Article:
Corporations & Unions
To grossly oversimplify things, the conservative view is that corporations are good and unions are bad. To use one example, the governor of Wisconsin is busy lowering taxes for corporations while trying to reduce or eliminate the collective bargaining rights of state employees.
In some ways the dislike of unions is historical in origin. Unions were often associated (in reality or in the minds of the corporate types) with Communists and anarchists. Unions are, obviously enough, almost always considered left wing in nature. After all, they tend to support the workers rather than the businesses. This, of course, gives folks who are for corporate profits a good reason to oppose unions-unions often push companies to pay more, to provide more benefits and to not employ child or slave labor.
Interestingly enough, corporations and unions can actually be seen as being essentially the same. First, both are organizations that aim at benefiting their members. Corporations aim to maximize profits while unions aim to maximize the benefits for their members. They both organize to do this, although corporations rely primarily on financial power and unions rely more on weight of numbers. Second, both are often harshly criticized for trying to do what they are supposed to do-at least when they go too far. Corporations are typically attacked for trying to maximize profits via means that are regarded as wrong-such as exploiting workers, cutting corners in safety and so on. Unions are most often criticized for trying to get as much as they can from corporations and this is seen as harming the corporation in particular and the economy in general.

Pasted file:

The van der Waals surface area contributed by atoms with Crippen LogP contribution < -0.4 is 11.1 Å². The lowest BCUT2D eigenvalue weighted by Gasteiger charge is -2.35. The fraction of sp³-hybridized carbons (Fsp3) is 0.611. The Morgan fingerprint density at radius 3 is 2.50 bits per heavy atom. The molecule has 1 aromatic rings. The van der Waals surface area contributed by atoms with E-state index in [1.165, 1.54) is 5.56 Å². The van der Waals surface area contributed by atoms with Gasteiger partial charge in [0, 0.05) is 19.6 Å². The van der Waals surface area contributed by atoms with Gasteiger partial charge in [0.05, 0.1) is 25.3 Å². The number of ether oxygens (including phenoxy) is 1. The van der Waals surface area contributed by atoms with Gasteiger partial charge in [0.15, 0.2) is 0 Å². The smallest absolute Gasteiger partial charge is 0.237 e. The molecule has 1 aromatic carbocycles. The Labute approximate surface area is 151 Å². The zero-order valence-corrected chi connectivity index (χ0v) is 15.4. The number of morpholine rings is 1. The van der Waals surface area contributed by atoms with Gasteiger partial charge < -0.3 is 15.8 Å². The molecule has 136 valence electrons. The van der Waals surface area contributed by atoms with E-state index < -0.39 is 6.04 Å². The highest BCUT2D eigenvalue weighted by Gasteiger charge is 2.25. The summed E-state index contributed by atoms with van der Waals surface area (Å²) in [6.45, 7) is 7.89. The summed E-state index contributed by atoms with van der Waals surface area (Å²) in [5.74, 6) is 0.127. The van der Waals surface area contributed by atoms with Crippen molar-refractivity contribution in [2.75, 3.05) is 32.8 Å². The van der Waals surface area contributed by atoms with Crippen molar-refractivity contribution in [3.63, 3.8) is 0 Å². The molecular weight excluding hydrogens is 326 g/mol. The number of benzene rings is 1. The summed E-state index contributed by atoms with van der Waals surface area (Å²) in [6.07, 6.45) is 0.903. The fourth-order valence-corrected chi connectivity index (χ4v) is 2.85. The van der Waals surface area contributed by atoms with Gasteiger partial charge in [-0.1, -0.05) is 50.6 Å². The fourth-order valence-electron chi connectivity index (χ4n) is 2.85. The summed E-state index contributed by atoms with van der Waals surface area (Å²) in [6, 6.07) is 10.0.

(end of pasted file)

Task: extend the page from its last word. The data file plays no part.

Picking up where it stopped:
In terms of the classic stereotype, corporations are supposed to dream of having slave laborers toiling around the clock in horrible conditions while toxic waste is spewed into the very mouths of spotted owls. Unions, of course, are supposed to crave a world in which corporations funnel all their money to the workers, who show up only to collect their pay and to pilfer office supplies.
While these stereotypes do not generally match reality, there are legitimate grounds to be critical of corporations and unions. Both have done and will do bad things that harm the general good. However, both also provide goods that are worth having. Corporations provide a means by which people can organize in order to make money. Unions provide a means by which people organize to prevent themselves from being exploited and mistreated by those who wish to make money. Ideally, the two would serve t0 balance each other-the corporations would work to keep the unions from becoming too excessive while unions do the same for corporations.
While it is easy (and often fun) to blast corporations or unions, it is well worth considering the value of each and the need to have both. At least for the time being.